DISSOLUTION OF MARRIAGE MAY AFFECT CERTAIN RIGHTS
A judgment of dissolution of marriage may cost you various rights that a surviving spouse ordinarily enjoys under California law.
INHERITING OF ESTATE.Property held in joint tenancy or as community property with right of survivorship carries a "right of survivorship" feature. California law generally terminates the right of survivorship in property owned with your spouse upon entry of a judgment of marriage dissolution unless there is clear and convincing evidence of your intent to preserve each other's right of survivorship or the Court otherwise orders. This means that if you or your spouse die:
---BEFORE a judgment is entered terminating the marriage: the right of survivorship feature is preserved, and the court will have no power to apply California community property law to the property held by the spouses in joint tenancy or as community property with right of survivorship and the property would pass (100%) in full to the surviving spouse.
---AFTER a judgment is entered terminating the marriage, but before the court adjudicates a division of the community estate: property held by the spouses in joint tenancy, or as community property with right of survivorship, presumptively will be deemed community property and divided 50/50 under California community property law. The surviving spouse would take a 50% interest in the property, and the deceased's 50% share would pass through his/her estate to his/her heirs.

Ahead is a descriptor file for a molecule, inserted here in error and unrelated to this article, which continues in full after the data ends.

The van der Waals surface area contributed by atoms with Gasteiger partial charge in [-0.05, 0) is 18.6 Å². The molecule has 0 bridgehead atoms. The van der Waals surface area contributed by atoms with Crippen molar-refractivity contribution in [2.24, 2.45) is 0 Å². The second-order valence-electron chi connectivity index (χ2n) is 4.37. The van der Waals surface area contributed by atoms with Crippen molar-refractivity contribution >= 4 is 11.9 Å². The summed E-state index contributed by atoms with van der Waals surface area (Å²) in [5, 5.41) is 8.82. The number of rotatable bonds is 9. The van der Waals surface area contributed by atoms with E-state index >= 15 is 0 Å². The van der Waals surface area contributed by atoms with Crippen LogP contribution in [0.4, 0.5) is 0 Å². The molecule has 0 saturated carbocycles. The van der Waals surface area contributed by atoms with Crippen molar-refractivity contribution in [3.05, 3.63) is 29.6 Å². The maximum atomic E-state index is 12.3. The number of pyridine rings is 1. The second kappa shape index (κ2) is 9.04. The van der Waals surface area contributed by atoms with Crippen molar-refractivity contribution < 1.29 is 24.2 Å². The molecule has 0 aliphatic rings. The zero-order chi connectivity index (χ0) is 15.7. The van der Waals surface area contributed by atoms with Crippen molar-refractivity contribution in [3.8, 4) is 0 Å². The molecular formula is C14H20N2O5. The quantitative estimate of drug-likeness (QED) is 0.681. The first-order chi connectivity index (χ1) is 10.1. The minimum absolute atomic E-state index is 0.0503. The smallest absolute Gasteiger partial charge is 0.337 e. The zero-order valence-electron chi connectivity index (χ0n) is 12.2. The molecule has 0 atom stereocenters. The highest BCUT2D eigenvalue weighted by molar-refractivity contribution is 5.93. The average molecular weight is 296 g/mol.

If you do not wish for your spouse to inherit your estate, you must execute a new will bequeathing your estate to others. If you own any property in joint tenancy with your spouse, you must either file a partition action, or accept the fact that if you die before that joint tenancy property is divided, it will belong entirely to your spouse because the language of how title is held in the deed will be controlling and not the community property presumption.
Even if you desire that your spouse inherit in accordance with your existing will, it is appropriate to re-execute that will, to make it clear that you still want that will to be given effect; once the marital status has been terminated, any previously executed wills will be treated as invalid.
USE OF VALUABLE COMMUNITY ASSETIf you live in or otherwise use a valuable community asset, such as the house you shared with your spouse, before the negotiation of an agreement or entry of a judgment resolving all property issues in your case, you may owe a great deal of money to your spouse in the final division of marital property. A spouse who has exclusive use of a community residence or business after separation may be ordered to reimburse the community for such use.